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agency is illegal and that a Federal official may only appear in open court when the case has reached the trial or appellate stage.



Washington, D. C., May 26, 1952. MY DEAR MR. DOUGHTON : On May 16, 1952, I introduced H. R. 7893 entitled the "Revenue Administration and Enforcement Act of 1952.” I am most sorry that the forthcoining primary elections in California prevent my being present at the hearings on the bill. In my absence I would deeply appreciate your making this letter a part of the record at the beginning of the Committee hearings and also a summary statement of the provisions of the bill which I am enclosing.

The holding of hearings by the Committee on Ways and Means will serve the purpose of giving our Subcommittee members the benefit of the testimony and at the same time facilitate an early formulation of views by the entire committee in the interest of expediting action on the bill.

The Subcommittee on the Administration of the Internal Revenue Laws of the Committee on Ways and Menas, of which you asked me to serve as Chairman, has been investigating many aspects of the administration of the revenue laws in order to determine whether the laws already enacted have been properly administered and to develop such new legislation as might be needed. The introduction of H. R. 7893 constitutes an interim action based on the Subcommittee's activity to date.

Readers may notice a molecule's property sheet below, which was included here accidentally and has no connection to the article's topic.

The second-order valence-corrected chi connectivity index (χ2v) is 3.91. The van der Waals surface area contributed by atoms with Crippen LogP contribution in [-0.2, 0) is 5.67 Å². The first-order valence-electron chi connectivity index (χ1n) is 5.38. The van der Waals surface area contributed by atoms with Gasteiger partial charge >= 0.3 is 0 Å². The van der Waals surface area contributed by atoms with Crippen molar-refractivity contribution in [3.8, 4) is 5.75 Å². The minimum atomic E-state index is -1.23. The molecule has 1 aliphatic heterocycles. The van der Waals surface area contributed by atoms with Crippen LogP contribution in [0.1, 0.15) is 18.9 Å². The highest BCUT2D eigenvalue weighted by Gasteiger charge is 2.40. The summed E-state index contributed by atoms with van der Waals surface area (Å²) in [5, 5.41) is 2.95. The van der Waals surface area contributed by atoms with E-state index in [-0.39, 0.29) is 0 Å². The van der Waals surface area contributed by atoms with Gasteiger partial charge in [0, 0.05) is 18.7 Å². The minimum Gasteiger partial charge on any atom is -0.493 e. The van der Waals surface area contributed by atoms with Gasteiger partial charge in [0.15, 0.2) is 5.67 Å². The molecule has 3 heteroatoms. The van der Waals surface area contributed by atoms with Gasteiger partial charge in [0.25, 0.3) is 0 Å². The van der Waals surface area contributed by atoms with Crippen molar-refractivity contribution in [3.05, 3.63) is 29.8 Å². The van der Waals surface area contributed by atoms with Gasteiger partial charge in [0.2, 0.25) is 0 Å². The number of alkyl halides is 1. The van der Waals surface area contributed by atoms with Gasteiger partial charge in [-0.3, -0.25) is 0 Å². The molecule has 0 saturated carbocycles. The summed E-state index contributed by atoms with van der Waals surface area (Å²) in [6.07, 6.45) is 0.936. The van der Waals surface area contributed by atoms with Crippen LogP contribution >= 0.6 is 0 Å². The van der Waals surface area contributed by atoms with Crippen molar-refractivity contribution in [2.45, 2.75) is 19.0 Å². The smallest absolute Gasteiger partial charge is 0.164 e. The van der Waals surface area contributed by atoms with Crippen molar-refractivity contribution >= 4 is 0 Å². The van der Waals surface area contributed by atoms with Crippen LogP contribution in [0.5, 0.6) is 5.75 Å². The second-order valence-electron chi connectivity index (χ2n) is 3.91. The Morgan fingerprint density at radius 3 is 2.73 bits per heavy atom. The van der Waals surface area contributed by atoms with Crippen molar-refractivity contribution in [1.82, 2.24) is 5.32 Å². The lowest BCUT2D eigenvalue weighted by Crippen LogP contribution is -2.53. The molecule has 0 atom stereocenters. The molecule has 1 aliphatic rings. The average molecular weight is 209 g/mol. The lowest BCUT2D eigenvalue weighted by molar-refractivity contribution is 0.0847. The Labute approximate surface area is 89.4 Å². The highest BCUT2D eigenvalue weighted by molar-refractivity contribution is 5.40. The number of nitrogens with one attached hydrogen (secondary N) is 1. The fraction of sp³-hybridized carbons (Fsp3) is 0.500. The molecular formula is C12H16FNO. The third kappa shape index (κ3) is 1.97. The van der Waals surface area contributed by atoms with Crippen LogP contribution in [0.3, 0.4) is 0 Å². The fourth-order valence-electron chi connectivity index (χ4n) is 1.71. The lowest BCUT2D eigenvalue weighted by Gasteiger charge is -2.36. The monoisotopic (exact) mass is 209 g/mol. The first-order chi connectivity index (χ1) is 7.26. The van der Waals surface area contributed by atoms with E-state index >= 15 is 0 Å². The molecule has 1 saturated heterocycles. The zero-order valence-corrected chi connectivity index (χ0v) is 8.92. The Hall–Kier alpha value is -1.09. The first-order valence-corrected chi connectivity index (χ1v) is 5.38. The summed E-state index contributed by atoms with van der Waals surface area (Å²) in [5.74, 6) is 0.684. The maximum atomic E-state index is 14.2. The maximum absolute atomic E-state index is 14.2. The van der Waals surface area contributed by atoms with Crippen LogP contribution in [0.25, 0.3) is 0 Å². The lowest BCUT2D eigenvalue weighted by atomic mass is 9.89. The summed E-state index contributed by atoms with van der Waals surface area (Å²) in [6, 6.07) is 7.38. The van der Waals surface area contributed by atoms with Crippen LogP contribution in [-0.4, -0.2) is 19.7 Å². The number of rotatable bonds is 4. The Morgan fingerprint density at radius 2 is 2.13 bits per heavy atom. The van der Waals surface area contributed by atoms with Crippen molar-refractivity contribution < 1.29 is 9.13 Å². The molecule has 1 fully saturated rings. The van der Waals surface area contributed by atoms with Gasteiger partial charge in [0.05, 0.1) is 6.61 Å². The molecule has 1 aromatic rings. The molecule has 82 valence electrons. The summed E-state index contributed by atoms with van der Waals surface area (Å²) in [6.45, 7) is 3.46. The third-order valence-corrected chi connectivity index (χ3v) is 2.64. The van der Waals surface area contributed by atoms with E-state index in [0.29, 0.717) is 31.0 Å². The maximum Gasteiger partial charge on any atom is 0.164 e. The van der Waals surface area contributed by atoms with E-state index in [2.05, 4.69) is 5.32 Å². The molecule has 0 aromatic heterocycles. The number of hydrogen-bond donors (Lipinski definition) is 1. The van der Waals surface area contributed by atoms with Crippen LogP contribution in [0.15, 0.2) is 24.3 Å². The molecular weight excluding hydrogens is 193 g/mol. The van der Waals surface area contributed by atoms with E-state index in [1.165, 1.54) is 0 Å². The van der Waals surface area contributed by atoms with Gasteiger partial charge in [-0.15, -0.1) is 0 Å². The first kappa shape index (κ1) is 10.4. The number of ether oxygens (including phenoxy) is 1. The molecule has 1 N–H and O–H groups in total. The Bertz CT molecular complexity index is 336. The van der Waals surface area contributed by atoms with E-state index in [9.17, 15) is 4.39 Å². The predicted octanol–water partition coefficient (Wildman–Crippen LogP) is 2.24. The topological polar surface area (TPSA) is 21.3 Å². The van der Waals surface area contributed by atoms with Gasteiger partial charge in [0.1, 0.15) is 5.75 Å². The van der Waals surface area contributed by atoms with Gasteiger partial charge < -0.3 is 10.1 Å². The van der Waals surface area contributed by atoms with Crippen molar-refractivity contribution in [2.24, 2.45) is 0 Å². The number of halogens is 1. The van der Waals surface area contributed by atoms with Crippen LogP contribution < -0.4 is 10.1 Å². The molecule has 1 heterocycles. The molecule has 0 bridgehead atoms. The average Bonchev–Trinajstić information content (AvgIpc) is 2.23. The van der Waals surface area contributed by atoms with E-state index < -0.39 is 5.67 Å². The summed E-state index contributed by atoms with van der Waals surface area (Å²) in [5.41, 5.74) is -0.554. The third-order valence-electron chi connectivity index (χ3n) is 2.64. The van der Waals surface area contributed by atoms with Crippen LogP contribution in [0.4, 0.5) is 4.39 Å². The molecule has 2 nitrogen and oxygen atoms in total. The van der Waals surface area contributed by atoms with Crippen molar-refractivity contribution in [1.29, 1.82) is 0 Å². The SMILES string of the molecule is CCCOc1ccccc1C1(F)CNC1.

The provisions of the bill are primarily the outgrowth of the public and executive session hearings held by the subcommittee and particularly of the public hearings held from January 22 to 25 of this year, during which a number of specific inquiries were put to the Commissioner of Internal Revenue for recommendations concerning most of the problems with which this bill now undertakes to deal. (See proposals for strengthening tax administration, hearings before a subcommittee of the Committee on Ways and Means, 82d Cong., 2d sess., on Adminisration of the Internal Revenue Laws, pp. 98–100.)

The bill does not encompass all of the legislative recommendations which may issue from the subcommittee's investigation, but I believe it was important to introduce H. R. 7893 as a basis for early hearings because of the urgency of many of the problems with which it proposes to deal and because final action on many of the provisions should be taken only after giving an opportunity to be heard to Government witnesses and persons representing taxpayers and tax practitioners.

The sections in title I are designed primarily to correct weaknesses in present enforcement provisions, some of them of serious proportions. These provisions should not require prolonged debate or discussion. Their policy objectives areclear and the difficulties of legislative drafting are not great once the policies involved are endorsed.

The provisions of title II pertain more to routine administration than to enforcement. With minor exceptions, if any, they relate to entirely noncontroversial amendments which would aid both the Bureau of Internal Revenue and taxpayers by promoting smoother, more efficient administration. There should be little difficulty over these provisions it would seem to me. While some, taken alone, are of minor significance, in the aggregate they would make a sizable contribution to tax administration.